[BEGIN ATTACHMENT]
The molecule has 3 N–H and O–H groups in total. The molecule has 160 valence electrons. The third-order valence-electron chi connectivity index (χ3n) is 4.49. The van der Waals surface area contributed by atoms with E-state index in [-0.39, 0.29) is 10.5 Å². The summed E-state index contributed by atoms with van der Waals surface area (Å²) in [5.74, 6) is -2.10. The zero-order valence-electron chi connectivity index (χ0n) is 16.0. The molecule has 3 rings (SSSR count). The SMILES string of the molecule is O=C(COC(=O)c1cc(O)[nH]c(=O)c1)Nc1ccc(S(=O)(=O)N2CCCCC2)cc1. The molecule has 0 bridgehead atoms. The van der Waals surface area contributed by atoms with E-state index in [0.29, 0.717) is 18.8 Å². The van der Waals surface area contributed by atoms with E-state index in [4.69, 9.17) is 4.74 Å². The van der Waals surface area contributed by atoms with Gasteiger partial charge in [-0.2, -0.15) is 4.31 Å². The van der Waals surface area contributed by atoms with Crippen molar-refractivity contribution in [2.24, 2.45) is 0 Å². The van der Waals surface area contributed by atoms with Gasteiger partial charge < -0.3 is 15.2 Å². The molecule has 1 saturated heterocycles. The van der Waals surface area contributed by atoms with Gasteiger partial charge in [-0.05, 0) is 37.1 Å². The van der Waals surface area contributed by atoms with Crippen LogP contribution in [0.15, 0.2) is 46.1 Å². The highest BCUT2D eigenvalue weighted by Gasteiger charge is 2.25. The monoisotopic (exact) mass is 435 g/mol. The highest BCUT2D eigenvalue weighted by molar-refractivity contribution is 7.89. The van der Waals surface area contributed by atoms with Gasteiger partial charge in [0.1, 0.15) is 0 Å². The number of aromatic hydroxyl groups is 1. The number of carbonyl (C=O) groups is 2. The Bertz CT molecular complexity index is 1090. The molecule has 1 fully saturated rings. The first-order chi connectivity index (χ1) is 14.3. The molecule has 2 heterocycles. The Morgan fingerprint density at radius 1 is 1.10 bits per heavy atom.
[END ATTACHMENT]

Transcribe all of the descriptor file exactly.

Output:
The molecule has 3 N–H and O–H groups in total. The molecule has 160 valence electrons. The third-order valence-electron chi connectivity index (χ3n) is 4.49. The van der Waals surface area contributed by atoms with E-state index in [-0.39, 0.29) is 10.5 Å². The summed E-state index contributed by atoms with van der Waals surface area (Å²) in [5.74, 6) is -2.10. The zero-order valence-electron chi connectivity index (χ0n) is 16.0. The molecule has 3 rings (SSSR count). The SMILES string of the molecule is O=C(COC(=O)c1cc(O)[nH]c(=O)c1)Nc1ccc(S(=O)(=O)N2CCCCC2)cc1. The molecule has 0 bridgehead atoms. The van der Waals surface area contributed by atoms with E-state index in [0.29, 0.717) is 18.8 Å². The van der Waals surface area contributed by atoms with E-state index in [4.69, 9.17) is 4.74 Å². The van der Waals surface area contributed by atoms with Gasteiger partial charge in [-0.2, -0.15) is 4.31 Å². The van der Waals surface area contributed by atoms with Crippen molar-refractivity contribution in [2.24, 2.45) is 0 Å². The van der Waals surface area contributed by atoms with Gasteiger partial charge < -0.3 is 15.2 Å². The molecule has 1 saturated heterocycles. The van der Waals surface area contributed by atoms with Gasteiger partial charge in [-0.05, 0) is 37.1 Å². The van der Waals surface area contributed by atoms with Crippen LogP contribution in [0.15, 0.2) is 46.1 Å². The highest BCUT2D eigenvalue weighted by Gasteiger charge is 2.25. The monoisotopic (exact) mass is 435 g/mol. The highest BCUT2D eigenvalue weighted by molar-refractivity contribution is 7.89. The van der Waals surface area contributed by atoms with Gasteiger partial charge in [0.1, 0.15) is 0 Å². The number of aromatic hydroxyl groups is 1. The number of carbonyl (C=O) groups is 2. The Bertz CT molecular complexity index is 1090. The molecule has 1 fully saturated rings. The first-order chi connectivity index (χ1) is 14.3. The molecule has 2 heterocycles. The Morgan fingerprint density at radius 1 is 1.10 bits per heavy atom.